Enrichers read additional data from a tag's memory or other device and add this data to the original data received.

Aggregators can include either RFID aggregators or the above-described sensor data aggregators, or both. As described above, sensor data aggregators can be used to derive higher-level information from lower-level sensor data. RFID aggregators cannot perform this derivation of high-level information. They simply aggregate, or batch up, RFID data.

Writers are used to write to or change data on a tag or control an actuator.

Buffers buffer data for later processing. For example, they can maintain a list of tagged items currently in the reading scope of an RFID reader.

Senders transform the format of the data to a specific output format and send the data to registered recipients. An example of a specific output format is the Physical Markup Language format. As new formats are developed, new senders can be implemented and incorporated into the system.

The core functions of the device controller 650, in particular the data processing described above, are independent of the hardware used. For example, for reading and writing the data on the tags, the device controller 650 uses logical field names that represent abstractions of hardware-specific tag names. A field map provides the mapping between memory addresses on the tag and logical data fields.

Data Processing Chains

Since all data processors within the device controller 650 implement the same publish/subscribe interface, the data processors can be arranged into processing chains. Powerful message processing and filtering operations can be achieved by chaining together the right, possibly customized, set of simple data processors. This results in a very flexible framework that allows for the distribution of message processing functionality close to the actual sensor devices to reduce message traffic and improve system scalability.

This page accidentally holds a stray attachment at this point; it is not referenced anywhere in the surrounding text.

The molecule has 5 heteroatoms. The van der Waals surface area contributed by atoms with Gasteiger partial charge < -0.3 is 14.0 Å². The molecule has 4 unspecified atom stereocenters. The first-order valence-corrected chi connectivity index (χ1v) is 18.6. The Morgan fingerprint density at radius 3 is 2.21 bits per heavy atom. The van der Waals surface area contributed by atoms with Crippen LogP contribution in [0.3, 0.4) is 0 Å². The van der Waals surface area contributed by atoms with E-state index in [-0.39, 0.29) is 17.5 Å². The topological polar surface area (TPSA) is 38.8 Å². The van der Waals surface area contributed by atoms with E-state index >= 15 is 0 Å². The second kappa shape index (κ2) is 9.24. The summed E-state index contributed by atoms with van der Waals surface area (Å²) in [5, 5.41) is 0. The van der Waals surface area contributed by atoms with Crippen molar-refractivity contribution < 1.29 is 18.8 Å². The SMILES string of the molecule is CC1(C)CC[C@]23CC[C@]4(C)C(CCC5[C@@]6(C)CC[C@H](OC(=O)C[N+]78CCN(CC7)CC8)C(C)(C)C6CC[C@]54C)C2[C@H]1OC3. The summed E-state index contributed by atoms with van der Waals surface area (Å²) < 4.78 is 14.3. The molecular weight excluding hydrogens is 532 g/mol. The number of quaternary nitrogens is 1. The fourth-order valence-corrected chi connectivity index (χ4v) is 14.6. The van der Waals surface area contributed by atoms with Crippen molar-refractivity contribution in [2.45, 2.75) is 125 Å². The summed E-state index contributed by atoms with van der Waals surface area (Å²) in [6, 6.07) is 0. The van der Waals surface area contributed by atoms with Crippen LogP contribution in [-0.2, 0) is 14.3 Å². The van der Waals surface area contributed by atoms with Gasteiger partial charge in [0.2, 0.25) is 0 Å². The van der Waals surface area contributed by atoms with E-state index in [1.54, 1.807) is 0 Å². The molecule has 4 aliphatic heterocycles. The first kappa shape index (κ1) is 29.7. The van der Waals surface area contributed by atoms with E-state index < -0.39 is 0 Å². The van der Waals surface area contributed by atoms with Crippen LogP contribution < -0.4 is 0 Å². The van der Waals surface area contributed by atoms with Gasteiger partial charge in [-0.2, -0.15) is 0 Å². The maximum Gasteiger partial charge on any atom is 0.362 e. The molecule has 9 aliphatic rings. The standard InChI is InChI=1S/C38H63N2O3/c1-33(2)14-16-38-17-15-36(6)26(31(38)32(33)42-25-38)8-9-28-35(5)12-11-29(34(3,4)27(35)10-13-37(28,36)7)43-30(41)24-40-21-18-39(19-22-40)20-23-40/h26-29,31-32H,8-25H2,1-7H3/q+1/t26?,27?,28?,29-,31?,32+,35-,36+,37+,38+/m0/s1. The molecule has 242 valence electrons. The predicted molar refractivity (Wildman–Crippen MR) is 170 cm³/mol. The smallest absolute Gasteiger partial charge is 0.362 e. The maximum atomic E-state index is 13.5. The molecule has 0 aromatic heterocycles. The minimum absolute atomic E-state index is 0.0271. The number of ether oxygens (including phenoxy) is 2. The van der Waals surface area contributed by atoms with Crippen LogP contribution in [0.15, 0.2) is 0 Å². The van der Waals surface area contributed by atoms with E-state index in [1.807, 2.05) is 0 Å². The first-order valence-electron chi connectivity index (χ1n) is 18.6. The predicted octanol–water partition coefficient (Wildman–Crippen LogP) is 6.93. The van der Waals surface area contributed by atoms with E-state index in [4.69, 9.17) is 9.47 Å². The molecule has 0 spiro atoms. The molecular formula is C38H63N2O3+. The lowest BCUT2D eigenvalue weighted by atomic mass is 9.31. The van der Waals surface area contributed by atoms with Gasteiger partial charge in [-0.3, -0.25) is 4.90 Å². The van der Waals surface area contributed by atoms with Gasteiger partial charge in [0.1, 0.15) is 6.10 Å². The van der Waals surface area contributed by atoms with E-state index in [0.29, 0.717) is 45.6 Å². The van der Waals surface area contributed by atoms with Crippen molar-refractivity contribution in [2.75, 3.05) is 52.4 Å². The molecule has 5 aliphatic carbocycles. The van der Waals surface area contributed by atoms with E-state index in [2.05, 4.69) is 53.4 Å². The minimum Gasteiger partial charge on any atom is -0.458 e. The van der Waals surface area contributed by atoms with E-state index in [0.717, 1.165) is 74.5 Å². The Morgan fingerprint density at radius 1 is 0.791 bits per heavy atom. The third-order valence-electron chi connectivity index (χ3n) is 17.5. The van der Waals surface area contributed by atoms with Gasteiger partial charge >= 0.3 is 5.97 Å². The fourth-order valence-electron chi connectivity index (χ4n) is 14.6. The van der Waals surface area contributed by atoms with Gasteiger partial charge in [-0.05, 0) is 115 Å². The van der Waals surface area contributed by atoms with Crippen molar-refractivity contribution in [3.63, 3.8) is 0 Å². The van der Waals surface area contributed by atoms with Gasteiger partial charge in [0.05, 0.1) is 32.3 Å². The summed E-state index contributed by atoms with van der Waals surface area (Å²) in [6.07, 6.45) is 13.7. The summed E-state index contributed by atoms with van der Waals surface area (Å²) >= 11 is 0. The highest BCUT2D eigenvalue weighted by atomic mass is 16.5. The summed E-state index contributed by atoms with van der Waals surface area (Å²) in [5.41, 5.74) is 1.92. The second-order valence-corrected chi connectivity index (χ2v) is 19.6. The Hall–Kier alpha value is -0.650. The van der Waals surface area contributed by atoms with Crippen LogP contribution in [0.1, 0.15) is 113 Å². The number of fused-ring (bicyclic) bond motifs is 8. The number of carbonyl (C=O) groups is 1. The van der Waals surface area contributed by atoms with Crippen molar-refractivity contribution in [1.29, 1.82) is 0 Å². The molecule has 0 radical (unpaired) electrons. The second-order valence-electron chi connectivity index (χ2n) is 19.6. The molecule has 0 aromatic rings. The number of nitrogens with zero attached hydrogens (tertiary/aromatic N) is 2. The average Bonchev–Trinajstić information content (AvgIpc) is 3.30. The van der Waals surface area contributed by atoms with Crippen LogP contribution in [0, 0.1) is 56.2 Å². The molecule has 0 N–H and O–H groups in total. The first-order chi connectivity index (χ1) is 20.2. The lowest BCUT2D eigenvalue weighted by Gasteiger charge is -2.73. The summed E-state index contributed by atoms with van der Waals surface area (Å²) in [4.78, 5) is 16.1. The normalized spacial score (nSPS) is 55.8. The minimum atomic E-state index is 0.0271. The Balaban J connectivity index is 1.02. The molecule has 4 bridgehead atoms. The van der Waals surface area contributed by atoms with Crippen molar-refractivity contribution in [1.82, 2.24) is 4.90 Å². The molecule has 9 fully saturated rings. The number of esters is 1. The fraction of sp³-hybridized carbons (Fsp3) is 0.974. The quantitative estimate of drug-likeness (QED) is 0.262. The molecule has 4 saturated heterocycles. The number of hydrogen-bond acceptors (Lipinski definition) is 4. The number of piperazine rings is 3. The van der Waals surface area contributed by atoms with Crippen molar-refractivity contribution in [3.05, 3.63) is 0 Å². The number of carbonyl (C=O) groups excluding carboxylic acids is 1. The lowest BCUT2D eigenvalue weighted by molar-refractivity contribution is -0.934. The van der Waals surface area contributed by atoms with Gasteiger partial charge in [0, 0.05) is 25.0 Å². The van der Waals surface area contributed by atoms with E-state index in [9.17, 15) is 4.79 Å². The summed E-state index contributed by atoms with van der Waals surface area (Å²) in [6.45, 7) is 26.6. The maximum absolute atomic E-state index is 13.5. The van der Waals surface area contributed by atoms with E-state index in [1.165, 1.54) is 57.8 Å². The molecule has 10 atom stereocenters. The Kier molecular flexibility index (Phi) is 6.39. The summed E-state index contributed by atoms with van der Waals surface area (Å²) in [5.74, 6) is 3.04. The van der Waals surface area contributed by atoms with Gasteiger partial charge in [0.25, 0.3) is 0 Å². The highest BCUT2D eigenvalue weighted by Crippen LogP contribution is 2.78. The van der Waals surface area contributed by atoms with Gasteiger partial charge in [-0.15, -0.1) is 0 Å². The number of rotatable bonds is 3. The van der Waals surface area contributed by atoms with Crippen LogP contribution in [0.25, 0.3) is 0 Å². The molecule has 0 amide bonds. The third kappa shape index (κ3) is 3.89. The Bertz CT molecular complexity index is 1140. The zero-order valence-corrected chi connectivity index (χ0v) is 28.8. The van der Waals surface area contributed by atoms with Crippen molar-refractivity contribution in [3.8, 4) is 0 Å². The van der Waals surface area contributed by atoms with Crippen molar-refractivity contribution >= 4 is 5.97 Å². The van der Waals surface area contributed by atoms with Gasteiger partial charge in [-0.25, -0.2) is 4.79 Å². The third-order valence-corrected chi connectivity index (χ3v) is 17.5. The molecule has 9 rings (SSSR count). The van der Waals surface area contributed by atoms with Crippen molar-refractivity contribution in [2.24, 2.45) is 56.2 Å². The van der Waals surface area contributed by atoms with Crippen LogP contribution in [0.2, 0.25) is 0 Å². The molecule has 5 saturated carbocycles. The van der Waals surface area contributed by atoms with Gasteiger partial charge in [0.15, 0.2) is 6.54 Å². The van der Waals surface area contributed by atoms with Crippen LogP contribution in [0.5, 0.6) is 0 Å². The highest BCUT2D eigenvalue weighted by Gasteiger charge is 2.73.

FIG. 7 shows data processors 712, 714, 716, 722, 724, 726 arranged as two data processing chains 710 and 720 within a device controller 650. The first data processing chain 710 processes aperiodic data. In this example, the aperiodic data is emitted by RFID readers positioned next to the doors of a loading dock (not shown).

The first data processing chain 710 includes a filter 712, an RFID data aggregator 714, and a sender 716.

Every tagged item that passes one of the RFID readers causes the reader to issue two messages: a tag-appeared and a tag-disappeared reading.

The filter 712 can be used to filter out false messages. RFID readers sometimes generate false messages. For example, because of physical limitations, the reader may miss the appearance of a tagged item and only detect its disappearance. The filter 712 can filter out the false tag-disappeared messages.

The filter 712 can also filter out certain types of messages. For example, in the dock door scenario the system operator may only be interested in the fact that an item has reached the door. Thus, the filter 712 can filter out the tag-disappeared messages and only keep the tag-appeared messages.

The RFID aggregator 714 batches up all the messages for a certain time window and the sender 716 reports the collected messages in a single message to a backend system (not shown).

The second data processing chain 720 processes periodic data. In this example, without loss of generality, it can be assumed that the periodic data is emitted by a temperature sensor.